Understanding an assignment of copyright agreement

Did you know you can assign, or transfer, your copyright to someone? Find out what information to include in your agreement and how you can make sure your interests are protected.

by Ronna L. DeLoe, Esq.
updated May 11, 2023 ·  3min read

When you create intellectual property such as a book, poem, song, photograph, or painting, copyright laws give you the right to claim ownership of your creative work. Registering your copyright with the U.S. Copyright Office allows others to find out who owns the rights to your creation. As a copyright owner, you can also transfer, or assign, your copyright, as long as you follow the correct procedure.

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Assignment of copyright

Copyright assignment permits a third party, known as the assignee, to take ownership of the copyright from the owner, or assignor. The assignment must be done in writing to be valid. Although notarization isn't required, it's a good idea to have someone witness the assignor and assignee signing and dating the agreement. Transfer of ownership usually involves monetary exchange, although that's not a requirement.

Registering a copyright with the U.S. Copyright Office isn't a requirement for valid ownership, even in cases of copyright assignment. However, registering provides a way for third parties to discern who owns the copyright. Because you don't have to file the transfer, a short-form assignment contract is sufficient for filing. This document usually contains only limited details of the work you're assigning, including the copyright number (if applicable), the signatures of both parties, the signature of a witness if desired, and the date of the assignment.

Copyright assignment contract

Just like in any other contract, a copyright assignment should contain certain information, such as the amount of consideration, or money, being exchanged. When assigning your copyright, the other party should provide some amount of consideration. Contracts usually include the language “for other good and valuable consideration," and courts have held that even one dollar is acceptable. As long as each party to the contract is getting something in return and the contract is not made under duress or pressure, the contract is valid.

Likewise, as the owner of the copyright, you have the right to assign all or part of it. If you assign your entire copyright to the other party, you are giving up all of your rights to your own copyright. In the case of a book, for example, assigning only part of your copyright could mean:

  • Assigning it to one party for use as a movie and to another for use as a television show
  • Assigning one party the original version and another party a translated version
  • Assigning rights to different types of books, such as an audiobook, a traditional print book, and an e-book
  • A partial assignment for a limited duration, if you specify such in your agreement

Protecting the creator of the intellectual property

Copyright laws protect you in case your work of intellectual property becomes famous or is worth money later on. While you can't get your copyright back for many years after your assignment unless the new owner consents otherwise, current copyright law allows you to terminate your copyright assignment after 35 years.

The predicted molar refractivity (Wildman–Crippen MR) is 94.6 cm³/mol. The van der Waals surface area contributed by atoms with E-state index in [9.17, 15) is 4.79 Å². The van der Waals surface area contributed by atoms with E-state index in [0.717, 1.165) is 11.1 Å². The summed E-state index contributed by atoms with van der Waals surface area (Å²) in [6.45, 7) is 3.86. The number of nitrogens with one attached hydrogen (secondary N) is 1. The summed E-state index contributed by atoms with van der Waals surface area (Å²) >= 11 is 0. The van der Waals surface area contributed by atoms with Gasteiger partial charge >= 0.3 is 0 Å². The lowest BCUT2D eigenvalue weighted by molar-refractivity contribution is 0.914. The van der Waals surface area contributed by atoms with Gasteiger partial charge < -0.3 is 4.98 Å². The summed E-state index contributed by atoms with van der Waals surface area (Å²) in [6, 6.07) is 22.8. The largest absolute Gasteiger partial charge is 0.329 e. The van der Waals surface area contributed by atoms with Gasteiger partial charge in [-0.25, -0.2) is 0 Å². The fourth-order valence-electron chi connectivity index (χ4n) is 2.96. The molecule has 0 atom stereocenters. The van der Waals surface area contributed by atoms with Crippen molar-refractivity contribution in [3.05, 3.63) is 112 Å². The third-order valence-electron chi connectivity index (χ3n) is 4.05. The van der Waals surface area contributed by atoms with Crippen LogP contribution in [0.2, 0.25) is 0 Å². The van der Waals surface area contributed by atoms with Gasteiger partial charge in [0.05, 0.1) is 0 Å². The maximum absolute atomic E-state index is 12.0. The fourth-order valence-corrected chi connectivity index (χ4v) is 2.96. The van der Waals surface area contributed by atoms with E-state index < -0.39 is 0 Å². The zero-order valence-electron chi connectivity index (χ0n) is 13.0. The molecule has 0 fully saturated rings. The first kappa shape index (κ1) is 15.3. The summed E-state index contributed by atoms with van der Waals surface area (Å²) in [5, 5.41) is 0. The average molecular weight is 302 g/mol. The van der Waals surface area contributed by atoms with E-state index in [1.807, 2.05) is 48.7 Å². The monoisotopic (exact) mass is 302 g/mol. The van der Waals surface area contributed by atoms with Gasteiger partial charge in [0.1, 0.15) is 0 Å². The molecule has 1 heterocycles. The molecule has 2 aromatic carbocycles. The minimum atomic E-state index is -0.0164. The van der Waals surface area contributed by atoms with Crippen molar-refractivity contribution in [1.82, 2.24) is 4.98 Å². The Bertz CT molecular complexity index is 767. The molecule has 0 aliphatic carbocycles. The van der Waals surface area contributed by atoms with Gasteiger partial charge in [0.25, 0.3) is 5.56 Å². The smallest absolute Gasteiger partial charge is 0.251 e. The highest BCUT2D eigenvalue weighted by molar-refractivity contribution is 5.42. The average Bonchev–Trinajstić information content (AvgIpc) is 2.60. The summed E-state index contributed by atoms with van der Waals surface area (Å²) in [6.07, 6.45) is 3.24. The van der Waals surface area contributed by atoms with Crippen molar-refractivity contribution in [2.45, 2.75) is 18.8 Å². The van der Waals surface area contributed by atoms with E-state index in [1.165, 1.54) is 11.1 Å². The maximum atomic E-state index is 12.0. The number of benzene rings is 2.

For example, songwriters who assigned their copyright to what are now legendary songs from the 1960s or 1970s can now recover the copyright to their songs, many of which have increased in value due to their use in commercials and television shows. The writer of "YMCA," a member of the Village People, successfully recovered his copyright by invoking his termination rights after the 35-year period.

Works for hire and copyright

If you're a freelancer who creates a work such as a poetry collection, you own the copyright of the poetry book and can assign the copyright, if you wish. If, however, you're employed by someone to write poems, either as an employee or as an independent contractor under their direction, your creation is sometimes called a work for hire.

Creation of intellectual property under a work-for-hire contract means that you don't own the copyright. Instead, whoever hired you owns it, and unless that person gives you permission to purchase or own the copyright, you cannot transfer it to anyone else.

The more control a client has over how and when you're creating the intellectual property, the more likely you're regarded as an employee rather than an independent contractor. An employer-employee relationship generally assures that the employer owns the copyright. If, on the other hand, you're an independent contractor and have more creative control over your project than an employee would have, then you're the copyright owner.

Because intellectual property is an extremely specialized area of the law, it's recommended that you use a copyright attorney or similar intellectual property specialist to assist in any assignments. You can start protecting your creative interests by registering your copyright.

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Ronna L. DeLoe, Esq.

About the Author

Ronna L. DeLoe, Esq.

Ronna L. DeLoe is a freelance writer and a published author who has written hundreds of legal articles. She does family … Read more

This portion of the site is for informational purposes only. The content is not legal advice. The statements and opinions are the expression of the author, not LegalZoom, and have not been evaluated by LegalZoom for accuracy, completeness, or changes in the law.